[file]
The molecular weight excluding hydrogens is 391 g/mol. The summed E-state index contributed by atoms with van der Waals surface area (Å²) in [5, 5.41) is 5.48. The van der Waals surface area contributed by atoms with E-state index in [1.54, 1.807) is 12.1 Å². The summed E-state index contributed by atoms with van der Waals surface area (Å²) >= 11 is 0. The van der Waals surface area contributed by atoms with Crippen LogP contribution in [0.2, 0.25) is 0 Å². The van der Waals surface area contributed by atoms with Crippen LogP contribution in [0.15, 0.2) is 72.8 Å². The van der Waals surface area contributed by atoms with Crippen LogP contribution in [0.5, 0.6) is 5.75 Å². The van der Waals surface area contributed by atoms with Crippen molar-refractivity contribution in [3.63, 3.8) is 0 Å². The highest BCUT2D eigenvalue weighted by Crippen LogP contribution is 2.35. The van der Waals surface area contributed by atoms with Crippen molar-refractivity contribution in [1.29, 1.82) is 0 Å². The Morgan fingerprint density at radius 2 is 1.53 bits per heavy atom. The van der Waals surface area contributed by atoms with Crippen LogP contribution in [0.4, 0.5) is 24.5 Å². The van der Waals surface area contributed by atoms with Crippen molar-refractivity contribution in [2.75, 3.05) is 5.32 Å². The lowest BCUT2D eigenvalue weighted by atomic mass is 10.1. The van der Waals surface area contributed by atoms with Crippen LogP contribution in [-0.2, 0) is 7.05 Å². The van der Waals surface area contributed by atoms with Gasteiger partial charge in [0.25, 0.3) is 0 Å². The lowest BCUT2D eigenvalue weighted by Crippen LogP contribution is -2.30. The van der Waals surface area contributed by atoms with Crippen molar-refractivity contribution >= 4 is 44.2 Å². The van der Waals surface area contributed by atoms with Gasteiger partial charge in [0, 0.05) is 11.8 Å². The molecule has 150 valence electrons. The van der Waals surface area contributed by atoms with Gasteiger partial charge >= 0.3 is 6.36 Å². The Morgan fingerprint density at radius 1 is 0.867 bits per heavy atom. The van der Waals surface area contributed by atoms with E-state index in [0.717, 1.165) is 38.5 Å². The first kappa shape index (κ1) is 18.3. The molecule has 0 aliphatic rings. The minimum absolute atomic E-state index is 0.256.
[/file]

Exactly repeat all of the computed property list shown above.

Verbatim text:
The molecular weight excluding hydrogens is 391 g/mol. The summed E-state index contributed by atoms with van der Waals surface area (Å²) in [5, 5.41) is 5.48. The van der Waals surface area contributed by atoms with E-state index in [1.54, 1.807) is 12.1 Å². The summed E-state index contributed by atoms with van der Waals surface area (Å²) >= 11 is 0. The van der Waals surface area contributed by atoms with Crippen LogP contribution in [0.2, 0.25) is 0 Å². The van der Waals surface area contributed by atoms with Crippen LogP contribution in [0.15, 0.2) is 72.8 Å². The van der Waals surface area contributed by atoms with Crippen LogP contribution in [0.5, 0.6) is 5.75 Å². The van der Waals surface area contributed by atoms with Crippen molar-refractivity contribution in [3.63, 3.8) is 0 Å². The highest BCUT2D eigenvalue weighted by Crippen LogP contribution is 2.35. The van der Waals surface area contributed by atoms with Crippen molar-refractivity contribution in [1.29, 1.82) is 0 Å². The Morgan fingerprint density at radius 2 is 1.53 bits per heavy atom. The van der Waals surface area contributed by atoms with Crippen LogP contribution in [0.4, 0.5) is 24.5 Å². The van der Waals surface area contributed by atoms with Crippen molar-refractivity contribution in [2.75, 3.05) is 5.32 Å². The lowest BCUT2D eigenvalue weighted by atomic mass is 10.1. The van der Waals surface area contributed by atoms with Crippen LogP contribution in [-0.2, 0) is 7.05 Å². The van der Waals surface area contributed by atoms with Gasteiger partial charge in [0.25, 0.3) is 0 Å². The lowest BCUT2D eigenvalue weighted by Crippen LogP contribution is -2.30. The van der Waals surface area contributed by atoms with Crippen molar-refractivity contribution >= 4 is 44.2 Å². The van der Waals surface area contributed by atoms with Gasteiger partial charge in [0, 0.05) is 11.8 Å². The molecule has 150 valence electrons. The van der Waals surface area contributed by atoms with Gasteiger partial charge >= 0.3 is 6.36 Å². The Morgan fingerprint density at radius 1 is 0.867 bits per heavy atom. The van der Waals surface area contributed by atoms with E-state index in [0.717, 1.165) is 38.5 Å². The first kappa shape index (κ1) is 18.3. The molecule has 0 aliphatic rings. The minimum absolute atomic E-state index is 0.256.